Tag Archives: mud oven

Five Ways to Cook Without Power

We had a pretty wild snowstorm last week– we got about 2.5 feet of snow dumped on us at once, everything shut down, and our county was in a state of emergency with a travel ban due to avalanches on nearby roads.

Thankfully, our power did NOT go out. But it made me think about whether or not we would have been prepared if it had. With no ability to leave the house, an outage would have made things a bit complicated!

Candles & oil lamp- check. Water bottles- check. Shelf-stable food- check. Extra blankets and layers of clothing- check. Shelter- check. And, happily for us, we also had the ability to cook without power if needed.

When the power goes out and you can't get anywhere, what would you eat?

Almost four years ago, my husband built us a beautiful mud oven in our back yard. (You can read the post on that process here.)  It was made with mostly found materials and runs on small logs and manpower. It’s delightful to use for cooking any day of the week, but it would be especially useful during a power outage.

Of course, power outages don’t only happen in winter, and there are other reasons to use alternative cooking methods besides an outage. Saving money on bills, reducing heat in the house in the summer, or just enjoying the charm of cooking outdoors- cooking without power is a skill for all occasions.

Thus, I present to you: cooking options that don’t involve electricity. (This post contains affiliate links.)

  1. Open Fire Cooking

Sounds obvious, right? However, I’m often ashamed of how long it takes me to start a fire, and I know I’m probably not alone in my challenges. Here are some posts with tips on cooking over an open fire:

2. Solar Ovens

Solar ovens are what they sound like: cooking with no fuel but the sun! Now that’s cheap power! I have never tried a solar oven, but they are apparently a popular off-grid cooking option. Here are several posts with more information & solar oven recipes:

3. Dutch Ovens

Obviously, a dutch oven can be used indoors in a conventional oven. However, its durability lends itself to alternative cooking methods very well. If you’ve managed to find yourself a good cast iron dutch oven, be happy. You can do a lot with it! Here are a few examples:

4. Alternative Stoves

Who says you need a nice cook top to saute something? Check out these posts for some alternatives to the conventional range.

5. Earth & Brick Ovens

Jas Townsend– one of our original mud oven inspirations:

Other Inspiring Posts

What other ways have you cooked without electricity? Share below in the comments!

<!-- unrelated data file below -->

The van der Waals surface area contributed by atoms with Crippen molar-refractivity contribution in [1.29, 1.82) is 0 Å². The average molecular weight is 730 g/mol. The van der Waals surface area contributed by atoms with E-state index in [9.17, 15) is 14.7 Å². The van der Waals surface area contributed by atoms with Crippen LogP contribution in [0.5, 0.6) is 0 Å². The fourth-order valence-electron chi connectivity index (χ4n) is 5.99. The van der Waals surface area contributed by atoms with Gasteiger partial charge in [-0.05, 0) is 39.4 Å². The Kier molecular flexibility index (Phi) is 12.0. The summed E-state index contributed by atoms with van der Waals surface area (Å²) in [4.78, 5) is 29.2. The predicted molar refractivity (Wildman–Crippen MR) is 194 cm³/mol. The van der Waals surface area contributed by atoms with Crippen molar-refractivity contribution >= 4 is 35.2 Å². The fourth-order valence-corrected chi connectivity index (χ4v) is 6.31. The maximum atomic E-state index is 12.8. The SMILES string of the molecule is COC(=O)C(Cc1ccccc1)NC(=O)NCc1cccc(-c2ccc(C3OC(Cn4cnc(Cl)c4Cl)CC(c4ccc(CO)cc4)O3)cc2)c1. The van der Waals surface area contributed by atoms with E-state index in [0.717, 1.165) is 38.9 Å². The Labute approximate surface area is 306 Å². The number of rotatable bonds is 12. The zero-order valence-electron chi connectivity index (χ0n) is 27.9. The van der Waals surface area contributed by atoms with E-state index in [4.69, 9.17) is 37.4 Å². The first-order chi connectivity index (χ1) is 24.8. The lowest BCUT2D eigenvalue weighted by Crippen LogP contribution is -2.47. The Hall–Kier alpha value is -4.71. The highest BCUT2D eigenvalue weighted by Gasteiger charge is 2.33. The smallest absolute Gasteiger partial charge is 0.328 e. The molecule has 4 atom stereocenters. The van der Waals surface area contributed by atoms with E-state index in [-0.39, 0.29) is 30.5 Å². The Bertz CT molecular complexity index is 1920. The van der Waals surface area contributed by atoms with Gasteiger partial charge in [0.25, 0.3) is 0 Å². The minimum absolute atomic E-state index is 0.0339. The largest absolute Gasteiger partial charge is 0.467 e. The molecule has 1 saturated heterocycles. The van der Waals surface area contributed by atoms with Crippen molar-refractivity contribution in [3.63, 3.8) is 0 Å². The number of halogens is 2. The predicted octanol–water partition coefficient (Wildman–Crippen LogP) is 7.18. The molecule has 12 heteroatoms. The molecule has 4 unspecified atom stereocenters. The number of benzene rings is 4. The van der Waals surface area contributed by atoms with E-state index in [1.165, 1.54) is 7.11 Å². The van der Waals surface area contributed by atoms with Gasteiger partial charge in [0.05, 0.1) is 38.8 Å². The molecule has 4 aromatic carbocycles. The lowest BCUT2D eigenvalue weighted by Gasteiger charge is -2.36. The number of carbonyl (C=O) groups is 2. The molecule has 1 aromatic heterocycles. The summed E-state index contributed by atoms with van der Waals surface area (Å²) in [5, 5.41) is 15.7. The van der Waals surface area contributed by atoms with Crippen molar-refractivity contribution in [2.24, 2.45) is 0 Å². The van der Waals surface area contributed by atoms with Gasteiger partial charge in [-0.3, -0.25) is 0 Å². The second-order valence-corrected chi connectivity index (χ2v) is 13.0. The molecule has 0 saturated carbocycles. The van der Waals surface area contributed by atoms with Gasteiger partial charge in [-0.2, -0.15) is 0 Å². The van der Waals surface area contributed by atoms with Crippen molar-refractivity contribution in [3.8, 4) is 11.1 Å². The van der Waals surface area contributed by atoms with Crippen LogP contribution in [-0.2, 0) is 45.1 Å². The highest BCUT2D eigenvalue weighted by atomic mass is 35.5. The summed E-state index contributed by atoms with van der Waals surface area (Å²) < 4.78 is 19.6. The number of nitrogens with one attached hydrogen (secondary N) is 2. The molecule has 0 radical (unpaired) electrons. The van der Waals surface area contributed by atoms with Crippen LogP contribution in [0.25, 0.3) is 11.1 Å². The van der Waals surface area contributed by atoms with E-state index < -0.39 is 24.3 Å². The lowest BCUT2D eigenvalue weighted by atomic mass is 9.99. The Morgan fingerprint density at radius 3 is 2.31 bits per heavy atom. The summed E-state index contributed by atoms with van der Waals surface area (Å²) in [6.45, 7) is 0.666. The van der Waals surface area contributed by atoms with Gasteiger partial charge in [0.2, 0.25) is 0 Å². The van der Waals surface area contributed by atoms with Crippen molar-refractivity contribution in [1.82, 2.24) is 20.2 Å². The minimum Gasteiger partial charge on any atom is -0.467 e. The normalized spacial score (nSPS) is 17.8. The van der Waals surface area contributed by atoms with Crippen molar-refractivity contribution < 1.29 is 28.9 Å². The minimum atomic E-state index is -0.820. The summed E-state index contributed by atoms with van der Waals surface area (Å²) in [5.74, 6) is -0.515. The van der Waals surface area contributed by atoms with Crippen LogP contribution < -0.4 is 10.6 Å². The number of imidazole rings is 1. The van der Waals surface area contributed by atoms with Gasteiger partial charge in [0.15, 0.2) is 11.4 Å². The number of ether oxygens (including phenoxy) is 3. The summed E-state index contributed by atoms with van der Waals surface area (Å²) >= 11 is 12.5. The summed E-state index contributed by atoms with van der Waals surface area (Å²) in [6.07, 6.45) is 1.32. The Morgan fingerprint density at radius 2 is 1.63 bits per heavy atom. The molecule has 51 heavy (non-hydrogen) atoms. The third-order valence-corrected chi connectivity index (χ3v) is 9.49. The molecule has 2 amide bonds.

Be prepared for your next outage, camping trip, or just for a bit of fun cooking the old-fashioned way.



Making Our Cob Oven

The year after moving in, my husband built us a handsome, highly functional cob oven (or “mud oven”) in our own backyard. It was quite the task, but one that he undertook with willing hands. He has written up a post describing some of this unique and exciting (though laborious) project. (Note that he keeps saying “we”- really he’s just being sweet, because I was in my last month of pregnancy and didn’t do much more than sift a little dirt and bring him water!) 

Note that I think this would be a fabulous project for a group of friends, a community center, or even a gang of homeschoolers to complete. Who would you invite to come play in the mud with you? 😉 

This post contains affiliate links. 

Being outside. Dirt. Wood. Fire. Bread. Pizza. Food. We love all of these things. We also love making just about anything! Somehow all of this love, moved by some Youtube videos, forum posts, and ultimately Kiko Denzer’s website and book Build Your Own Earth Oven gave birth to the idea of building a cob (earth, mud) oven.


With the exception of the firebricks and some sand and straw, ours was made exclusively from the clay about a foot beneath our feet and various objects found or gathered from the land around our house. While the building process seemed daunting, it was an enriching experience which we would wish upon anyone. Do try it yourself! If you follow through, you’re sure not to regret it.

Now that we have built one, we hope to adjust the design (to improve efficiency) and build more.

This is not the place for detailed instructions–for those, please get Denzer’s book–some pictures of our building experience follow.